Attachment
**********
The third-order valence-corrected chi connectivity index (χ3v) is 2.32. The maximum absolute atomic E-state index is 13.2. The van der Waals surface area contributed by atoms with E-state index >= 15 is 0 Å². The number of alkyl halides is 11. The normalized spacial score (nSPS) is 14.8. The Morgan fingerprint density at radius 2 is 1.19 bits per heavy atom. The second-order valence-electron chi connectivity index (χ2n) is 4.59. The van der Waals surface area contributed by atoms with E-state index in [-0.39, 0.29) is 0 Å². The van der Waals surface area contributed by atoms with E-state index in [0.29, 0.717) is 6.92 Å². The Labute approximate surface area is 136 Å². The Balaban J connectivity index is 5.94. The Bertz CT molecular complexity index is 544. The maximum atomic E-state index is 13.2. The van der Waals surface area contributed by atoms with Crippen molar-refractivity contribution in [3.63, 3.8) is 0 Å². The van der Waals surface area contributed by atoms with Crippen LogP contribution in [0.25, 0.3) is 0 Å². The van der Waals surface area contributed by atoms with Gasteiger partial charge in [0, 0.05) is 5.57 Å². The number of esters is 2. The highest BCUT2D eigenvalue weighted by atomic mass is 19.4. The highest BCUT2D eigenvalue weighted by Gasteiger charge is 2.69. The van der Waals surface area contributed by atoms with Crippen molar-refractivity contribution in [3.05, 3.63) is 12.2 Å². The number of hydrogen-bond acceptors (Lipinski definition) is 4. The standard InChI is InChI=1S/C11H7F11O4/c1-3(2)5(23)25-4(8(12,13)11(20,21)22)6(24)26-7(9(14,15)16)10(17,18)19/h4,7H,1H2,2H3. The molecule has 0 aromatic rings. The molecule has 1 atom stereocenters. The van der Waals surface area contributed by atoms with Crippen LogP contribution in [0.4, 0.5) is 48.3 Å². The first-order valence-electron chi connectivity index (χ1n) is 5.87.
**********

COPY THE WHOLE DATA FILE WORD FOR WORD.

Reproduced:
The third-order valence-corrected chi connectivity index (χ3v) is 2.32. The maximum absolute atomic E-state index is 13.2. The van der Waals surface area contributed by atoms with E-state index >= 15 is 0 Å². The number of alkyl halides is 11. The normalized spacial score (nSPS) is 14.8. The Morgan fingerprint density at radius 2 is 1.19 bits per heavy atom. The second-order valence-electron chi connectivity index (χ2n) is 4.59. The van der Waals surface area contributed by atoms with E-state index in [-0.39, 0.29) is 0 Å². The van der Waals surface area contributed by atoms with E-state index in [0.29, 0.717) is 6.92 Å². The Labute approximate surface area is 136 Å². The Balaban J connectivity index is 5.94. The Bertz CT molecular complexity index is 544. The maximum atomic E-state index is 13.2. The van der Waals surface area contributed by atoms with Crippen molar-refractivity contribution in [3.63, 3.8) is 0 Å². The van der Waals surface area contributed by atoms with Crippen LogP contribution in [0.25, 0.3) is 0 Å². The van der Waals surface area contributed by atoms with Gasteiger partial charge in [0, 0.05) is 5.57 Å². The number of esters is 2. The highest BCUT2D eigenvalue weighted by atomic mass is 19.4. The highest BCUT2D eigenvalue weighted by Gasteiger charge is 2.69. The van der Waals surface area contributed by atoms with Crippen molar-refractivity contribution in [3.05, 3.63) is 12.2 Å². The number of hydrogen-bond acceptors (Lipinski definition) is 4. The standard InChI is InChI=1S/C11H7F11O4/c1-3(2)5(23)25-4(8(12,13)11(20,21)22)6(24)26-7(9(14,15)16)10(17,18)19/h4,7H,1H2,2H3. The molecule has 0 aromatic rings. The molecule has 1 atom stereocenters. The van der Waals surface area contributed by atoms with Crippen LogP contribution in [0.4, 0.5) is 48.3 Å². The first-order valence-electron chi connectivity index (χ1n) is 5.87.